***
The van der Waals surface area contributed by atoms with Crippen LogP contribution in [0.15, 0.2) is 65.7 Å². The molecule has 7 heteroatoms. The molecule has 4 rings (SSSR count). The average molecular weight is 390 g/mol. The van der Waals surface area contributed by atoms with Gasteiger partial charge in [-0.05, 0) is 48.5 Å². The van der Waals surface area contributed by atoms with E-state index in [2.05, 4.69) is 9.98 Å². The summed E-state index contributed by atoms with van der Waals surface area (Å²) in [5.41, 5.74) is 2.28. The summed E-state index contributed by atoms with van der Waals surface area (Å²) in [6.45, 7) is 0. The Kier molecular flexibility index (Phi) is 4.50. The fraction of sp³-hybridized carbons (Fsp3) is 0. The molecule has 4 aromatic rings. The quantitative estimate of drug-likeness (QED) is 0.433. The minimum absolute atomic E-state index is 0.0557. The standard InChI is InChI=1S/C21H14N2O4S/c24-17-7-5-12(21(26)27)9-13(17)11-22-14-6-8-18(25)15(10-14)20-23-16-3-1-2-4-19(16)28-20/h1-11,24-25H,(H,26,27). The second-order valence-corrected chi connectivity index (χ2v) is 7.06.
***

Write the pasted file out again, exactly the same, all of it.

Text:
The van der Waals surface area contributed by atoms with Crippen LogP contribution in [0.15, 0.2) is 65.7 Å². The molecule has 7 heteroatoms. The molecule has 4 rings (SSSR count). The average molecular weight is 390 g/mol. The van der Waals surface area contributed by atoms with Gasteiger partial charge in [-0.05, 0) is 48.5 Å². The van der Waals surface area contributed by atoms with E-state index in [2.05, 4.69) is 9.98 Å². The summed E-state index contributed by atoms with van der Waals surface area (Å²) in [5.41, 5.74) is 2.28. The summed E-state index contributed by atoms with van der Waals surface area (Å²) in [6.45, 7) is 0. The Kier molecular flexibility index (Phi) is 4.50. The fraction of sp³-hybridized carbons (Fsp3) is 0. The molecule has 4 aromatic rings. The quantitative estimate of drug-likeness (QED) is 0.433. The minimum absolute atomic E-state index is 0.0557. The standard InChI is InChI=1S/C21H14N2O4S/c24-17-7-5-12(21(26)27)9-13(17)11-22-14-6-8-18(25)15(10-14)20-23-16-3-1-2-4-19(16)28-20/h1-11,24-25H,(H,26,27). The second-order valence-corrected chi connectivity index (χ2v) is 7.06.